On October 14, President Hassan Rouhani said the Trump administration is the most hostile U.S. administration it has faced in four decades. “Of course, enmities existed, but now, the worst have gathered in the White House,” he said in a speech marking the beginning of the academic year at Tehran University.
Rouhani may have been referring to National Security Advisor John Bolton and Secretary of State Mike Pompeo, both of whom advocated for regime change before taking positions in the Trump administration. In their current positions, however, they have repeatedly emphasized that the administration’s policy is not regime change. “Just to be clear, regime change in Iran is not American policy. But what we want is massive change in the regime’s behavior,” Bolton said in August.
In his speech, Rouhani emphasized that Iranian citizens, especially students and professors, have the right to criticize the government. But he warned that too much criticism is not fruitful. “Some professors send letters to me, which I read and respond [to]; and some voice their opinions in interviews, and I listen to them too; but sometimes, too much salt ruins the food.” Rouhani acknowledged that the short-term outlook for Iran may not be good, but he was optimistic about the future. The following are excerpts from his speech organized by topic.
The United States, the Nuclear Deal
“In the last 40 years of the history of the United States, the current administration is the most vengeful government towards Iran, Iranians and the Islamic Republic. Of course, enmities existed, but now, the worst have gathered in the White House.”
“They have started their work against the Iranian nation with a psychological war, and economic war is their mid-term goal. Waging war against the efficiency of the system is their third goal, and delegitimization of the system is their ultimate goal.”
“When they say getting rid of, regime change in their own words, how does regime change happen? Through reducing legitimacy, otherwise a regime doesn’t change.”
“We can beat the United States in many fields. Nobody in the world, apart from a few countries, claims that the United States’ decision to withdraw from the Joint Comprehensive Plan of Action (JCPOA) was right.”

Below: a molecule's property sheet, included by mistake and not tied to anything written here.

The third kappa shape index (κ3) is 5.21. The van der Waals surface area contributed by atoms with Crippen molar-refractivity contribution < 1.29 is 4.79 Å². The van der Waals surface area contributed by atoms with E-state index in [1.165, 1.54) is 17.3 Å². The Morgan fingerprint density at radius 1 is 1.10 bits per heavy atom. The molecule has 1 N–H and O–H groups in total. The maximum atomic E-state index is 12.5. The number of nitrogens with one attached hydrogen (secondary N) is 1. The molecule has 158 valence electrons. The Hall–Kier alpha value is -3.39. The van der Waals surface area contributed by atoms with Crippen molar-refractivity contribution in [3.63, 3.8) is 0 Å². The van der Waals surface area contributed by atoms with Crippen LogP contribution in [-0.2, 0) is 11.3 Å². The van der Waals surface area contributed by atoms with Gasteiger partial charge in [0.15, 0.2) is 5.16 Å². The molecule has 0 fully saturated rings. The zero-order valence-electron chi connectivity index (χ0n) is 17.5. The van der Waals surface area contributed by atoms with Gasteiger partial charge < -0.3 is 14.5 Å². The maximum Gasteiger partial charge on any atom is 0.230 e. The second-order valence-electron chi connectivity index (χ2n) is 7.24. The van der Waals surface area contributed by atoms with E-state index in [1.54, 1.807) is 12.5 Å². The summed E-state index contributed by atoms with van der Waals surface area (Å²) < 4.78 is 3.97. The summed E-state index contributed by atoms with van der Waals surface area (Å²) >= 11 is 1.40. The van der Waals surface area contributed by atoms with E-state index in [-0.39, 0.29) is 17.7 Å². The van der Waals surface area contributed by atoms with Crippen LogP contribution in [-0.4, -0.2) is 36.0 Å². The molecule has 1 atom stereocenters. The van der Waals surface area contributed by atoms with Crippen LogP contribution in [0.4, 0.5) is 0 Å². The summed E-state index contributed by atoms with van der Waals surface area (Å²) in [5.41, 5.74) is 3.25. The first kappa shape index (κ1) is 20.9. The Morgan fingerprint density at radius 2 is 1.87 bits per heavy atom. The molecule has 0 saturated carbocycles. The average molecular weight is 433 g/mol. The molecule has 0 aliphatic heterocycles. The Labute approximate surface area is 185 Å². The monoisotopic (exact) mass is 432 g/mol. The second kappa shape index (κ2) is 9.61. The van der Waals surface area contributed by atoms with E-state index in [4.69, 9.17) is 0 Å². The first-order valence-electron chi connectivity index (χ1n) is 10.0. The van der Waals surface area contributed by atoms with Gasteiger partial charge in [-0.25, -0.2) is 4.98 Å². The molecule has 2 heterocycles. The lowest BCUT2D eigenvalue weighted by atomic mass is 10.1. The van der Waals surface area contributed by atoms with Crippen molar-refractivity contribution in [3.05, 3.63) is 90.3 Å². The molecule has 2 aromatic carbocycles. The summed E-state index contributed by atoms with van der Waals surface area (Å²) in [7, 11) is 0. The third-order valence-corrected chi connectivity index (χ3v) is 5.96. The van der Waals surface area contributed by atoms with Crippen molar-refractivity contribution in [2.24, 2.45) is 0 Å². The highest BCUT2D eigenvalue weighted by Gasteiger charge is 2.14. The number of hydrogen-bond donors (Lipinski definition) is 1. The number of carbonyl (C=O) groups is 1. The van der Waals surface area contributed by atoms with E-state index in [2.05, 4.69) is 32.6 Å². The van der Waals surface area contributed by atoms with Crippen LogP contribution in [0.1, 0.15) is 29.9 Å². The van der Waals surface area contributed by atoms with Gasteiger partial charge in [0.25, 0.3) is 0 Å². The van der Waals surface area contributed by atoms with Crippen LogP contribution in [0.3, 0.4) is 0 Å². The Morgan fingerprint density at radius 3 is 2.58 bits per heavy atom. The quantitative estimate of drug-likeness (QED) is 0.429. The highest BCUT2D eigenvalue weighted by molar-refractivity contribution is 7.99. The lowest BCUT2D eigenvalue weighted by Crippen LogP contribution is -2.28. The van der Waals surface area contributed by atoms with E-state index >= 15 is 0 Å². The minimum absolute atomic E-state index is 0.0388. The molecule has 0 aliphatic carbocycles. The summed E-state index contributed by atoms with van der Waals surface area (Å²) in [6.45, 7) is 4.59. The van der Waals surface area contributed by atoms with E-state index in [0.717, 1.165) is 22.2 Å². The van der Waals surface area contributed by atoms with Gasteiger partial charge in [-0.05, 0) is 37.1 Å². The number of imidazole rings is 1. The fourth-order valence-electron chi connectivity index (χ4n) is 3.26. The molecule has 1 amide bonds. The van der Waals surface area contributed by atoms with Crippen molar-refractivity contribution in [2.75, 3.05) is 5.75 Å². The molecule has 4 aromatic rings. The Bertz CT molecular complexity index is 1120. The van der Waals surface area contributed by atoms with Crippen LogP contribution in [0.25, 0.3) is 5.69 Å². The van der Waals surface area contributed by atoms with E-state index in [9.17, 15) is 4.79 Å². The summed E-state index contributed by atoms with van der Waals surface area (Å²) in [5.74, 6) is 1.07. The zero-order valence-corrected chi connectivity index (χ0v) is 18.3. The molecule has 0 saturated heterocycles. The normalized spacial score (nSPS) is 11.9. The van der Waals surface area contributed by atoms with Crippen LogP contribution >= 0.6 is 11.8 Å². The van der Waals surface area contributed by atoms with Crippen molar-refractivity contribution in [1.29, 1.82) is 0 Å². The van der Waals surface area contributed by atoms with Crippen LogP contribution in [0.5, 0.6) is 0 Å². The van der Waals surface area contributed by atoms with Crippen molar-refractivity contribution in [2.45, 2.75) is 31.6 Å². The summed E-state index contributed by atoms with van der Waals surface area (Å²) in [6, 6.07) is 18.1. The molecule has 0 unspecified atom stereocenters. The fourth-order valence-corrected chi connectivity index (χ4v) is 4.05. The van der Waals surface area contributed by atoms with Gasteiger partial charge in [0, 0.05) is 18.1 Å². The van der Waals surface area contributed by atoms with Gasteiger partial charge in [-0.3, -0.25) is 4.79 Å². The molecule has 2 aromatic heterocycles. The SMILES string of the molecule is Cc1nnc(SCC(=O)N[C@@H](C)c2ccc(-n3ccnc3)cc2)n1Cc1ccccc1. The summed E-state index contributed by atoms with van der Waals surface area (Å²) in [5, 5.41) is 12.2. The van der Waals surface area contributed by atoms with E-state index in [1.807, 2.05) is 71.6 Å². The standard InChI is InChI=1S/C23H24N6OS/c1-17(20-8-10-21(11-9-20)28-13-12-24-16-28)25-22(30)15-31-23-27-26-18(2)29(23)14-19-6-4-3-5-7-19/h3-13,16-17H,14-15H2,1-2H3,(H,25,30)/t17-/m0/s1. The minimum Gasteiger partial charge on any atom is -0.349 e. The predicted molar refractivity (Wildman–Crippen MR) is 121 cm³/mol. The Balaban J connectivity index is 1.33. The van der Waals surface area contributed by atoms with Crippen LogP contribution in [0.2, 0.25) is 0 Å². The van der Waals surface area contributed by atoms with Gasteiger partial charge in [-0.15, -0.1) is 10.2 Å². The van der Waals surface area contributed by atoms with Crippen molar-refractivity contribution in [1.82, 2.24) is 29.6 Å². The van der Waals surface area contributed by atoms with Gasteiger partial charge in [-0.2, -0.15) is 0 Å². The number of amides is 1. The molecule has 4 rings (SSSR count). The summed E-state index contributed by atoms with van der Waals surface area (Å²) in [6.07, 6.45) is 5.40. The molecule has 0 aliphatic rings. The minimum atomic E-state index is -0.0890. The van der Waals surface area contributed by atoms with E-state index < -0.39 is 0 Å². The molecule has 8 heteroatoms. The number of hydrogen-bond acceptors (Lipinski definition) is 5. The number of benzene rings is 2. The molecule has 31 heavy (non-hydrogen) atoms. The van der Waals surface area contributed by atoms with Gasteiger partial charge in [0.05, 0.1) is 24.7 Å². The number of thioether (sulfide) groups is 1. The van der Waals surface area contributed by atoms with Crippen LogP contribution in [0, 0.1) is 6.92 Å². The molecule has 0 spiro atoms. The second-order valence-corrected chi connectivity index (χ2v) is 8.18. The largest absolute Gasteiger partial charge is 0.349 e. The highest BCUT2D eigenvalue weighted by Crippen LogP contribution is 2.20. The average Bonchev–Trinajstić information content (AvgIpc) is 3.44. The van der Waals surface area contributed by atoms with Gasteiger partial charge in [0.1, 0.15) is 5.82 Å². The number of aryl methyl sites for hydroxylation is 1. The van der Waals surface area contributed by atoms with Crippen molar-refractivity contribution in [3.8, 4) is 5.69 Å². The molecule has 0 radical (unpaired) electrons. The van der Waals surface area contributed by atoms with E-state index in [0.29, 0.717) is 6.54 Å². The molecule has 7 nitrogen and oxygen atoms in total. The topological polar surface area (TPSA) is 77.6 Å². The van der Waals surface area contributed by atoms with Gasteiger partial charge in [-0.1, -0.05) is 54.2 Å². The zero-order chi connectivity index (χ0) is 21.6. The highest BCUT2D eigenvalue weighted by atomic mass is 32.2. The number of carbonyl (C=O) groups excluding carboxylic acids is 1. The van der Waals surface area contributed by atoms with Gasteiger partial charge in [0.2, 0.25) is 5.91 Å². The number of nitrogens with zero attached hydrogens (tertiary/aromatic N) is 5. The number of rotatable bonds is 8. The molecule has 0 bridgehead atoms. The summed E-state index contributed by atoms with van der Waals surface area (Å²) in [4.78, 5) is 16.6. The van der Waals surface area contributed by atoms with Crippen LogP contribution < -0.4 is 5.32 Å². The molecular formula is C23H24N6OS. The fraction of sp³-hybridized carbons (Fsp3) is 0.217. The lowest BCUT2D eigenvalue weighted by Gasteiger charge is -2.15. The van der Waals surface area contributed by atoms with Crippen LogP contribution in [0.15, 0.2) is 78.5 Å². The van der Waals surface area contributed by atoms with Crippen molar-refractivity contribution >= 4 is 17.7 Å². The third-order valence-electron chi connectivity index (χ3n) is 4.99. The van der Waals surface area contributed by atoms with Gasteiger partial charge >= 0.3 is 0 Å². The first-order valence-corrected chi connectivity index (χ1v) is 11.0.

“Even those who are very conservative, express regret.”
“You heard the speeches and addressed at the recent meeting of the UNGA (U.N. General Assembly). Mr. Trump even chaired a UNSC (U.N. Security Council) session to get support for its policies against Iran, but all the other 14 members supported the nuclear deal.”
“We will withdraw from the deal whenever we want to. Withdrawal is like destroying a wall, which is very easy. JCPOA (Joint Comprehensive Plan of Action) staying in place or not is not important; what is important is our national interests and national security
“Everyone in the world knows that the United States has lost this legally, politically and when violating international commitments is considered; but we have won.”
“Such an issue that seemed impossible has become possible today, and the European Union has stood against the U.S.”
Economy, Domestic Problems
“Criticizing more than enough can be fruitless, but enough criticism is both fruitful and necessary.”
“Some professors send letters to me, which I read and respond [to]; and some voice their opinions in interviews, and I listen to them too; but sometimes, too much salt ruins the food.”
“There is no doubt about this [that universities should criticize the government]. But I ask them to criticize and question based on enough information about the matter.”
“When we criticize, we should know what condition our country is in. One should consider the age of the person to whom they are advising to exercise; we can’t give everybody a one-size-fits-all program.”
“Disappointment does not solve problems. It is bad to deny and say that there is no problem. Problems exist, but it is not right to say that problems cannot be solved. The short-term future may get worse, but the long-term future will definitely get better. Why would not it get better? Why would not we pass the problems?”